Day tickets for ReBalance Celebrates International Women’s Day can be purchased for a £2 charity donation to Safe Gigs for Women, with evening tickets priced at £17.50. All tickets are available here.

Photo: Paul Hudson/Flickr (cropped) (CC BY 2.0)

 


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Crosstown Concerts launches artist management company

British promoter Crosstown Concerts has launched an artist management division, joining forces with Cliff Jones and Mark Bowers (the latter formerly a colleague of Crosstown founders Paul Hutton and Conal Dodds at Metropolis Music) to create Crosstown Management.

The new division – which the company says gives Crosstown a talent development arm that will be “important to its growth plans in the coming years” – is initially looking after artists including Keir, Mauwe, the BBC Radiophonic Workshop and, in partnership with Ian Mizen and James Dawson of Jax Management, Paris Youth Foundation.

“The Crosstown team has a heritage in artist management as well as promoting, so it’s great to have that part of the business launched and some great up-and-coming artists under our umbrella already breaking through in the European market,” comments Dodds.

“It’s great to have some great up-and-coming artists under our umbrella already breaking through in the European market”

“We are looking at a huge number of touring dates and festivals this summer under the Crosstown umbrella and we’re inviting artists looking for representation to get in touch, as we are looking at expanding the roster during 2018.”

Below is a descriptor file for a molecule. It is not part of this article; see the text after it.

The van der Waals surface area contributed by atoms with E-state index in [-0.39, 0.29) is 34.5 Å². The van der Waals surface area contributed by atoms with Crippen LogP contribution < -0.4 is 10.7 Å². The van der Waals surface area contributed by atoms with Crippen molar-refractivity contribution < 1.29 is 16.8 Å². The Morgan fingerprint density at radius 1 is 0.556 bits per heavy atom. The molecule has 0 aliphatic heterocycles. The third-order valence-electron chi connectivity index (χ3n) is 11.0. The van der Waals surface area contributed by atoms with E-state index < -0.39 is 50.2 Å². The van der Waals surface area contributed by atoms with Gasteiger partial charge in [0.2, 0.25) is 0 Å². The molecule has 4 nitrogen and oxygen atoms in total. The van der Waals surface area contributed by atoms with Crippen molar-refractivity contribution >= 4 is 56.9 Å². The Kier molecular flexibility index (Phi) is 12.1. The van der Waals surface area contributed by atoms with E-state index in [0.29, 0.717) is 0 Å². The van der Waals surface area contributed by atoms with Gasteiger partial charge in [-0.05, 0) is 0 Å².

Adds Bowers: “We are delighted to join Crosstown and launch this new management company. We share a great passion for developing artists and for giving fans a great experience.”

Crosstown Concerts was launched by Hutton and Dodds, both former directors of Metropolis Music, and hotel owner Fraser Duffin in September 2016. Upcoming tours for 2018 include Belle and Sebastian, Franz Ferdinand, Noel Gallagher’s High Flying Birds, Jack White, the Wombats, the Vaccines and George Ezra, along with festivals Bristol Sounds and the Downs Festival Bristol.

 


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V Festival set for rebrand as Virgin sponsorship ends

After 22 years, Virgin Group is ending its relationship with V Festival, Virgin founder Richard Branson announced today, with V 2017 the last year of the UK festival in its current guise.

“V Festival has always been a special weekend for everyone at Virgin,” says Branson. “We’ve been proud to sponsor V Festival for the past two decades and there have been some incredible performances on the stage. Now, after 22 very enjoyable and successful years, 2017 was Virgin’s last V Festival.

V Festival, promoted by Live Nation, Metropolis Music, MCD Productions and SJM Concerts, debuted in 1996 as twin festivals in Hylands Park, Chelmsford, and Victoria Park in Warrington, with headliners Pulp, Paul Weller and Elastica. The northern England leg moved to Leeds in 1997, before settling in its current home of Weston Park in Staffordshire in 1999.

Branson describes working with the festival as “a brilliant journey filled with great people, fun times and exceptional music”, but says Virgin is now focused on “look[ing] at new ways we can disrupt the industry to ensure music is a force for good.”

“After 22 very enjoyable and successful years, 2017 was Virgin’s last V Festival”

“Virgin already is investing in exciting music initiatives such as Sofar Sounds, who bring artists to perform live in an intimate venue and give you the chance to just be still and listen,” he continues. “Seeing my first Sofar gig reminded me of the early days of Virgin Records, where we sat on beanbags and drifted away with the music as we found new bands to sign and fall in love with.

Relaunched music station Virgin Radio is also going strong in the UK, along with our thriving radio stations with hundreds of thousands of listeners tuning in from all over the world.

“We’re really excited about the future ahead and can’t wait to share our plans with music lovers across the globe.”